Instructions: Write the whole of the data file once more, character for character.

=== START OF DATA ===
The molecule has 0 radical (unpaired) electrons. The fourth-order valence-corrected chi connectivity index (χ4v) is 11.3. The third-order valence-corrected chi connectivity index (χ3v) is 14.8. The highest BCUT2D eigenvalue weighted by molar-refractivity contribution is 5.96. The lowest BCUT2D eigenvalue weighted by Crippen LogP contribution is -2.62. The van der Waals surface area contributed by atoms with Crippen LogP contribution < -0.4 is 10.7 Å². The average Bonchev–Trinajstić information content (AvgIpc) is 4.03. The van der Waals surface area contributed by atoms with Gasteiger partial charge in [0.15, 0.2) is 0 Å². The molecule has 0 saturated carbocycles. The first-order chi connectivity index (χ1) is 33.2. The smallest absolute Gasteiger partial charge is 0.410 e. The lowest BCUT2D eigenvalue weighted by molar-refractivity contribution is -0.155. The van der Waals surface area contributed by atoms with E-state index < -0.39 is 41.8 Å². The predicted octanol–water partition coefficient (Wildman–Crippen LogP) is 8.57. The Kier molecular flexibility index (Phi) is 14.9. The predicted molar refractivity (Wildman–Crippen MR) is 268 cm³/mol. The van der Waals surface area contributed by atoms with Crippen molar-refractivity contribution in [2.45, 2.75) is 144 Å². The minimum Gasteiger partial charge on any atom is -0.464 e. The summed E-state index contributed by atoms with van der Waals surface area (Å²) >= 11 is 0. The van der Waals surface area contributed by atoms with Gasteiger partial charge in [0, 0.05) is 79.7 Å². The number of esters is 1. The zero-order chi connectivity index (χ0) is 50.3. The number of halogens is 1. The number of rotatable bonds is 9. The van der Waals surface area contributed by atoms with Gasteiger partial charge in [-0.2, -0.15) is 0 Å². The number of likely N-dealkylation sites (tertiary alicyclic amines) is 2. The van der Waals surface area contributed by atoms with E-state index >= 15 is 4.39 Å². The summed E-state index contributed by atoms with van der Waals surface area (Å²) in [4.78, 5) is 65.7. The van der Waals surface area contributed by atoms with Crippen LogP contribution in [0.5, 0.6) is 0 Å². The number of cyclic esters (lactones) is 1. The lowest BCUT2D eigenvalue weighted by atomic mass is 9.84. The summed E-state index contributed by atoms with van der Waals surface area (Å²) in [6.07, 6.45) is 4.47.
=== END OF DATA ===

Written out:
The molecule has 0 radical (unpaired) electrons. The fourth-order valence-corrected chi connectivity index (χ4v) is 11.3. The third-order valence-corrected chi connectivity index (χ3v) is 14.8. The highest BCUT2D eigenvalue weighted by molar-refractivity contribution is 5.96. The lowest BCUT2D eigenvalue weighted by Crippen LogP contribution is -2.62. The van der Waals surface area contributed by atoms with Crippen LogP contribution < -0.4 is 10.7 Å². The average Bonchev–Trinajstić information content (AvgIpc) is 4.03. The van der Waals surface area contributed by atoms with Gasteiger partial charge in [0.15, 0.2) is 0 Å². The molecule has 0 saturated carbocycles. The first-order chi connectivity index (χ1) is 33.2. The smallest absolute Gasteiger partial charge is 0.410 e. The lowest BCUT2D eigenvalue weighted by molar-refractivity contribution is -0.155. The van der Waals surface area contributed by atoms with E-state index < -0.39 is 41.8 Å². The predicted octanol–water partition coefficient (Wildman–Crippen LogP) is 8.57. The Kier molecular flexibility index (Phi) is 14.9. The predicted molar refractivity (Wildman–Crippen MR) is 268 cm³/mol. The van der Waals surface area contributed by atoms with Crippen molar-refractivity contribution in [2.45, 2.75) is 144 Å². The minimum Gasteiger partial charge on any atom is -0.464 e. The summed E-state index contributed by atoms with van der Waals surface area (Å²) >= 11 is 0. The van der Waals surface area contributed by atoms with Gasteiger partial charge in [0, 0.05) is 79.7 Å². The number of esters is 1. The zero-order chi connectivity index (χ0) is 50.3. The number of halogens is 1. The number of rotatable bonds is 9. The van der Waals surface area contributed by atoms with Gasteiger partial charge in [-0.2, -0.15) is 0 Å². The number of likely N-dealkylation sites (tertiary alicyclic amines) is 2. The van der Waals surface area contributed by atoms with E-state index >= 15 is 4.39 Å². The summed E-state index contributed by atoms with van der Waals surface area (Å²) in [4.78, 5) is 65.7. The van der Waals surface area contributed by atoms with Crippen LogP contribution in [0.5, 0.6) is 0 Å². The number of cyclic esters (lactones) is 1. The lowest BCUT2D eigenvalue weighted by atomic mass is 9.84. The summed E-state index contributed by atoms with van der Waals surface area (Å²) in [6.07, 6.45) is 4.47.